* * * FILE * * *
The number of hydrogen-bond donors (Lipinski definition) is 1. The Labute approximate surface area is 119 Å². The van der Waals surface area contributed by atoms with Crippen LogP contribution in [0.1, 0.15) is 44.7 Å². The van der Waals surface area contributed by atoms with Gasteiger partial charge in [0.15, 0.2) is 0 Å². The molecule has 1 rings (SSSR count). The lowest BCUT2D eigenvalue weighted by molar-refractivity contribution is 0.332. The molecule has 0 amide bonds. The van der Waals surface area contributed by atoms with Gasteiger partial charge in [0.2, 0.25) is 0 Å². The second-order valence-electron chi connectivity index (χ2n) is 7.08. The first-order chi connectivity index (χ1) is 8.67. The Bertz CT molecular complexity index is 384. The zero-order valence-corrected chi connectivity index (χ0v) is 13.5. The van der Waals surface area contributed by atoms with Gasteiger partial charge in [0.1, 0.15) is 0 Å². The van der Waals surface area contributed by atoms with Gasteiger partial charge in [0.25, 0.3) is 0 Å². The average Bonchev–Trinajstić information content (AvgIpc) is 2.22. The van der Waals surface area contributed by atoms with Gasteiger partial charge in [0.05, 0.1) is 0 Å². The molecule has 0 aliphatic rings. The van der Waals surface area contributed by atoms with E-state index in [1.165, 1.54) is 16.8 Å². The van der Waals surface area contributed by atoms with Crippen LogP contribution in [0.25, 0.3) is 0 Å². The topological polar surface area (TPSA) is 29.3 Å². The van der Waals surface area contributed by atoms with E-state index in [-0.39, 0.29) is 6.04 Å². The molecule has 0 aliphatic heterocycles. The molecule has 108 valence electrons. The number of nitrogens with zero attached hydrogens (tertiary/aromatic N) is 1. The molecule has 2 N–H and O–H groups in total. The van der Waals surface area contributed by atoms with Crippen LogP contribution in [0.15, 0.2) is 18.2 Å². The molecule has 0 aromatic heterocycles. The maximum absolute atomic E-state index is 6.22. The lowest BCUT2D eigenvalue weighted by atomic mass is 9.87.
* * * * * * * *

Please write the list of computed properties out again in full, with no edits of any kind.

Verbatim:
The number of hydrogen-bond donors (Lipinski definition) is 1. The Labute approximate surface area is 119 Å². The van der Waals surface area contributed by atoms with Crippen LogP contribution in [0.1, 0.15) is 44.7 Å². The van der Waals surface area contributed by atoms with Gasteiger partial charge in [0.15, 0.2) is 0 Å². The molecule has 1 rings (SSSR count). The lowest BCUT2D eigenvalue weighted by molar-refractivity contribution is 0.332. The molecule has 0 amide bonds. The van der Waals surface area contributed by atoms with Gasteiger partial charge in [0.2, 0.25) is 0 Å². The second-order valence-electron chi connectivity index (χ2n) is 7.08. The first-order chi connectivity index (χ1) is 8.67. The Bertz CT molecular complexity index is 384. The zero-order valence-corrected chi connectivity index (χ0v) is 13.5. The van der Waals surface area contributed by atoms with Gasteiger partial charge in [0.1, 0.15) is 0 Å². The van der Waals surface area contributed by atoms with Gasteiger partial charge in [0.25, 0.3) is 0 Å². The average Bonchev–Trinajstić information content (AvgIpc) is 2.22. The van der Waals surface area contributed by atoms with Gasteiger partial charge in [0.05, 0.1) is 0 Å². The molecule has 0 aliphatic rings. The van der Waals surface area contributed by atoms with E-state index in [1.165, 1.54) is 16.8 Å². The van der Waals surface area contributed by atoms with Crippen LogP contribution in [0.25, 0.3) is 0 Å². The topological polar surface area (TPSA) is 29.3 Å². The van der Waals surface area contributed by atoms with E-state index in [-0.39, 0.29) is 6.04 Å². The molecule has 0 aliphatic heterocycles. The molecule has 108 valence electrons. The number of nitrogens with zero attached hydrogens (tertiary/aromatic N) is 1. The molecule has 2 N–H and O–H groups in total. The van der Waals surface area contributed by atoms with Crippen LogP contribution in [0.15, 0.2) is 18.2 Å². The molecule has 0 aromatic heterocycles. The maximum absolute atomic E-state index is 6.22. The lowest BCUT2D eigenvalue weighted by atomic mass is 9.87.